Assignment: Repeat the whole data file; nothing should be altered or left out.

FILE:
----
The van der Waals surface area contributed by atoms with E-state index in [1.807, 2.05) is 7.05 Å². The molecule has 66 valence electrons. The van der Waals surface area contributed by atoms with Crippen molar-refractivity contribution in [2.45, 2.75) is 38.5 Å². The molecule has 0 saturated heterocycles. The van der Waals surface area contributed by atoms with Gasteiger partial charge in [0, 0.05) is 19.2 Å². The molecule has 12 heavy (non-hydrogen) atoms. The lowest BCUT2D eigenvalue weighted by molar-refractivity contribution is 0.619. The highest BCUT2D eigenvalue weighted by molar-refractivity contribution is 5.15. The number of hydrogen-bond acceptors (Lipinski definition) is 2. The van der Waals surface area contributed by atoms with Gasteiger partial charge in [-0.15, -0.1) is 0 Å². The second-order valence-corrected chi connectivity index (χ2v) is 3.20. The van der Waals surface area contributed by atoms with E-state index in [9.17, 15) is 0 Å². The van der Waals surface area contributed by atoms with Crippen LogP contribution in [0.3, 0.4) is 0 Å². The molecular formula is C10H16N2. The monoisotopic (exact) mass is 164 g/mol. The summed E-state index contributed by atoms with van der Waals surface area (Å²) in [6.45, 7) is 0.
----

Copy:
The van der Waals surface area contributed by atoms with E-state index in [1.807, 2.05) is 7.05 Å². The molecule has 66 valence electrons. The van der Waals surface area contributed by atoms with Crippen molar-refractivity contribution in [2.45, 2.75) is 38.5 Å². The molecule has 0 saturated heterocycles. The van der Waals surface area contributed by atoms with Gasteiger partial charge in [0, 0.05) is 19.2 Å². The molecule has 12 heavy (non-hydrogen) atoms. The lowest BCUT2D eigenvalue weighted by molar-refractivity contribution is 0.619. The highest BCUT2D eigenvalue weighted by molar-refractivity contribution is 5.15. The number of hydrogen-bond acceptors (Lipinski definition) is 2. The van der Waals surface area contributed by atoms with Gasteiger partial charge in [-0.15, -0.1) is 0 Å². The second-order valence-corrected chi connectivity index (χ2v) is 3.20. The van der Waals surface area contributed by atoms with E-state index in [9.17, 15) is 0 Å². The van der Waals surface area contributed by atoms with Crippen LogP contribution in [0.3, 0.4) is 0 Å². The molecular formula is C10H16N2. The monoisotopic (exact) mass is 164 g/mol. The summed E-state index contributed by atoms with van der Waals surface area (Å²) in [6.45, 7) is 0.